There are rules you're supposed to follow when you make a documentary.
Bart Layton just happens to think they're ridiculous.
"There's this idea of documentary purity that is not terribly realistic," says the British director, whose debut feature, "The Imposter," sails into limited release this weekend on the strength of a 96% Rotten Tomatoes rating (at press time). "I think everyone who's ever picked up a camera or sat in an edit suite will be aware that there are lots of subjective decisions being made. This idea that you can create a film that is purely objective, it's just not a realistic ideology."
Layton's film tells the stranger-than-fiction story of Frédéric Bourdin, a charming young congenital liar who in 1997 persuaded authorities on two continents that he was Nicholas Barclay, a Texas boy who had gone missing three years earlier at age 13. Somehow, even Barclay's family fell for his act, taking him into their home and treating him as one of their own, despite the fact that Bourdin was 23, had the wrong eye color, and spoke with a French accent.
How on Earth could that happen? And who's to blame? The film grapples with those questions without offering any definitive answers. "What I wanted to do was something I found more interesting and possibly more challenging, which was to present the audience with different and in some ways conflicting versions of the truth," Layton says.
The most compelling -- and warped -- version of the truth comes from Bourdin himself. Layton shot his interviews with the titular impostor over the course of two days in London, and quickly gained insight into how Nicholas Barclay's family could have fooled themselves into believing he was their lost son.
"He invites sympathy," Layton says. "He has this childlike quality about him, and he can be very charming. And at other times he can be quite repellent, because he can be remorseless and you're reminded about what he did. So as a filmmaker, I was asking, How can I find a way of getting the audience to experience a bit of that?"
In addition to giving Bourdin plenty of screen time, Layton decided to dramatize the scammer's version of events with actors -- a practice generally frowned upon in the documentary world but common in television, where Layton has enjoyed a successful career as the producer of such programs as "Locked Up Abroad" (about young Brits who wind up in jail overseas) and "Breakout" (about prison escapes).
Layton understands why some purists condemn "reenactments," but he says the technique suited his story too well to pass up. "Where 'reenactment' gets dangerous is when you're trying to persuade the audience that it's something other than what it is, when you're trying to convince the audience that this is a piece of archive or this is cinema verité," he explains. "What I wanted to do is make it very clear from the beginning that this isn't what must have happened, this is a visualization of what someone wants you to believe happened. You know you've got an unreliable witness and yet you still go along with it, and that's part of what makes this a different kind of documentary."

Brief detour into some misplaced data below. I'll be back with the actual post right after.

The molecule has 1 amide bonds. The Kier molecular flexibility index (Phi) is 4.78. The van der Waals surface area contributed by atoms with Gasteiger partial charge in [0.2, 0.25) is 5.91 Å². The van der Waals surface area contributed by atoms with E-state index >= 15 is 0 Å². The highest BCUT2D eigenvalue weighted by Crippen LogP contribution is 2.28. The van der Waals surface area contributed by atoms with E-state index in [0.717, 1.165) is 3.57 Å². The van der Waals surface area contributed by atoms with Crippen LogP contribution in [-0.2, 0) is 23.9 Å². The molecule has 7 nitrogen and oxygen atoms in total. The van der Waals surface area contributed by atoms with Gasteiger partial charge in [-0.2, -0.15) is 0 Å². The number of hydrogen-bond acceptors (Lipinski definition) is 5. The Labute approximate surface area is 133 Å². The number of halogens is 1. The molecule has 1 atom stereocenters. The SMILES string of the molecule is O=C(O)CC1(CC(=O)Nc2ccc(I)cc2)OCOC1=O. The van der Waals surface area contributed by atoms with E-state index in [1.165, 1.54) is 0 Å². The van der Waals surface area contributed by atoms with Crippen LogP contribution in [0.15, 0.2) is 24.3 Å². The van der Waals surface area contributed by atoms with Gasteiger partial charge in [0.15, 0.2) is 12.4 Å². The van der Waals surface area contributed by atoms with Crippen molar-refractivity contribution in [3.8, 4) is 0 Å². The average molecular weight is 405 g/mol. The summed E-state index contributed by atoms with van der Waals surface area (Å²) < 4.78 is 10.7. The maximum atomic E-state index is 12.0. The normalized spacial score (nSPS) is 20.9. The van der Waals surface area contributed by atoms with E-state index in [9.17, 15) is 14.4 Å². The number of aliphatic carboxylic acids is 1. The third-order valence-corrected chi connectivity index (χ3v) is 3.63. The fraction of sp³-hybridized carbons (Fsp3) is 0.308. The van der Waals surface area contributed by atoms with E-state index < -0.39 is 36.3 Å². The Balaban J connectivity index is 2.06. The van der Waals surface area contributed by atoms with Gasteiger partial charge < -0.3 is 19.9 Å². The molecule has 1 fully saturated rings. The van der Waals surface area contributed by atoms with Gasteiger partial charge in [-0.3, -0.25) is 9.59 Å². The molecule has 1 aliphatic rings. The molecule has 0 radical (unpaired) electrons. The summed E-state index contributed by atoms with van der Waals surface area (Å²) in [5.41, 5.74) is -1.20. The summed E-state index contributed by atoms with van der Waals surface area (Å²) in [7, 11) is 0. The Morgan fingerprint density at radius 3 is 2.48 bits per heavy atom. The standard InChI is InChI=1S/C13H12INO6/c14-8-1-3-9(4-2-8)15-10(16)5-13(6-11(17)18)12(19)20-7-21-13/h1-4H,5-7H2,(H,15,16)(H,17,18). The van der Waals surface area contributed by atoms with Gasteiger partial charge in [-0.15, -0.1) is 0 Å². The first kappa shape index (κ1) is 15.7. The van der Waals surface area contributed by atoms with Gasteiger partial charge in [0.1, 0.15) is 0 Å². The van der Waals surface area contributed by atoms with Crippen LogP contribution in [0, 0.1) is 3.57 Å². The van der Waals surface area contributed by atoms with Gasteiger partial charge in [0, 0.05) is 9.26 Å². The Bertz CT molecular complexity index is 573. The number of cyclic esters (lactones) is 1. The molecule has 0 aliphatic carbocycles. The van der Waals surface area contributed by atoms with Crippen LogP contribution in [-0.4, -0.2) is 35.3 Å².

Layton also shot scenes based on accounts given by Barclay's half-sister, Carey Gibson, who traveled to Spain to retrieve the man she desperately hoped was her brother. An article in The New Yorker had painted Gibson and her family in a very unflattering light -- suggesting that they had sinister reasons for playing along with Bourdin's deception -- but Layton insisted on giving both versions of events, however dubious, their dramatic due.
"I had this idea that you might root for all of these people knowingly," Layton says. "Weirdly, you root for the sister to get her brother back, even though you know that the person she's going to meet is not her brother. And weirdly, maybe you're rooting for [Bourdin] to find a family."
Not surprisingly, Layton's unorthodox approach -- give the liars a platform and let the viewer sort it out -- has inspired some vehement reactions among audience members. "In Sundance and South by Southwest, I was literally mobbed by people wanting more -- and not even wanting to ask questions but wanting to give their opinion," he says. "And in every one of those screenings, you had people who are completely split."
In the end, Layton says, the story was so improbable that he had to toss out the old rules and try something radical. "There's an aspect where you feel like you're reading not the synopsis of a documentary but the synopsis of a bad screenplay," he admits. "It's that much stranger than fiction that it requires a treatment that is stranger than documentary."